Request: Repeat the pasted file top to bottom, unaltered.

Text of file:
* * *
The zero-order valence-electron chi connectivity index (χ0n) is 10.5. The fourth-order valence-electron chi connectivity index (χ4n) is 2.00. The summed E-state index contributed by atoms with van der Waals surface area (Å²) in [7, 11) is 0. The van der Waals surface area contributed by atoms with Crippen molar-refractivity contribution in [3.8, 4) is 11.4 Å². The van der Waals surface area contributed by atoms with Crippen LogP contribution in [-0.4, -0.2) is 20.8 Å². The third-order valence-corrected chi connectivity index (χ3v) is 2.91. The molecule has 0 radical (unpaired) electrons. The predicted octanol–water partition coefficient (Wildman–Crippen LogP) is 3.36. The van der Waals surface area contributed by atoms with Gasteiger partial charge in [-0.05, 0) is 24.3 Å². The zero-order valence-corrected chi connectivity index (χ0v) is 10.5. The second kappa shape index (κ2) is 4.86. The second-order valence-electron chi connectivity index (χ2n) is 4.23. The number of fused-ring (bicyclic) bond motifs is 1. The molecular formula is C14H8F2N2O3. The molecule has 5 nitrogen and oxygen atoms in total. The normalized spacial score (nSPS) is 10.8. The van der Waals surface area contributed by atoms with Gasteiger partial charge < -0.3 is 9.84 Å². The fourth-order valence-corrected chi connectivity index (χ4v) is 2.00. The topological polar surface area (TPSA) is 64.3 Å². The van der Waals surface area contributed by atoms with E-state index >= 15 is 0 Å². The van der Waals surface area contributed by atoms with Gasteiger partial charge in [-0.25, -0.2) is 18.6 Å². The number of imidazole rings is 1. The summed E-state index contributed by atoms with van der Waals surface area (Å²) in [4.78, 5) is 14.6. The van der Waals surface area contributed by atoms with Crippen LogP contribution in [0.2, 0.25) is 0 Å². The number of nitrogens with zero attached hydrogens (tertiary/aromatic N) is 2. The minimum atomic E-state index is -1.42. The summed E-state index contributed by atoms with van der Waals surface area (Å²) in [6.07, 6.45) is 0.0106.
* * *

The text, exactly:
The zero-order valence-electron chi connectivity index (χ0n) is 10.5. The fourth-order valence-electron chi connectivity index (χ4n) is 2.00. The summed E-state index contributed by atoms with van der Waals surface area (Å²) in [7, 11) is 0. The van der Waals surface area contributed by atoms with Crippen molar-refractivity contribution in [3.8, 4) is 11.4 Å². The van der Waals surface area contributed by atoms with Crippen LogP contribution in [-0.4, -0.2) is 20.8 Å². The third-order valence-corrected chi connectivity index (χ3v) is 2.91. The molecule has 0 radical (unpaired) electrons. The predicted octanol–water partition coefficient (Wildman–Crippen LogP) is 3.36. The van der Waals surface area contributed by atoms with Gasteiger partial charge in [-0.05, 0) is 24.3 Å². The zero-order valence-corrected chi connectivity index (χ0v) is 10.5. The second kappa shape index (κ2) is 4.86. The second-order valence-electron chi connectivity index (χ2n) is 4.23. The number of fused-ring (bicyclic) bond motifs is 1. The molecular formula is C14H8F2N2O3. The molecule has 5 nitrogen and oxygen atoms in total. The normalized spacial score (nSPS) is 10.8. The van der Waals surface area contributed by atoms with Gasteiger partial charge < -0.3 is 9.84 Å². The fourth-order valence-corrected chi connectivity index (χ4v) is 2.00. The topological polar surface area (TPSA) is 64.3 Å². The van der Waals surface area contributed by atoms with E-state index >= 15 is 0 Å². The van der Waals surface area contributed by atoms with Gasteiger partial charge in [-0.25, -0.2) is 18.6 Å². The number of imidazole rings is 1. The summed E-state index contributed by atoms with van der Waals surface area (Å²) in [4.78, 5) is 14.6. The van der Waals surface area contributed by atoms with Crippen LogP contribution in [0.2, 0.25) is 0 Å². The number of nitrogens with zero attached hydrogens (tertiary/aromatic N) is 2. The minimum atomic E-state index is -1.42. The summed E-state index contributed by atoms with van der Waals surface area (Å²) in [6.07, 6.45) is 0.0106.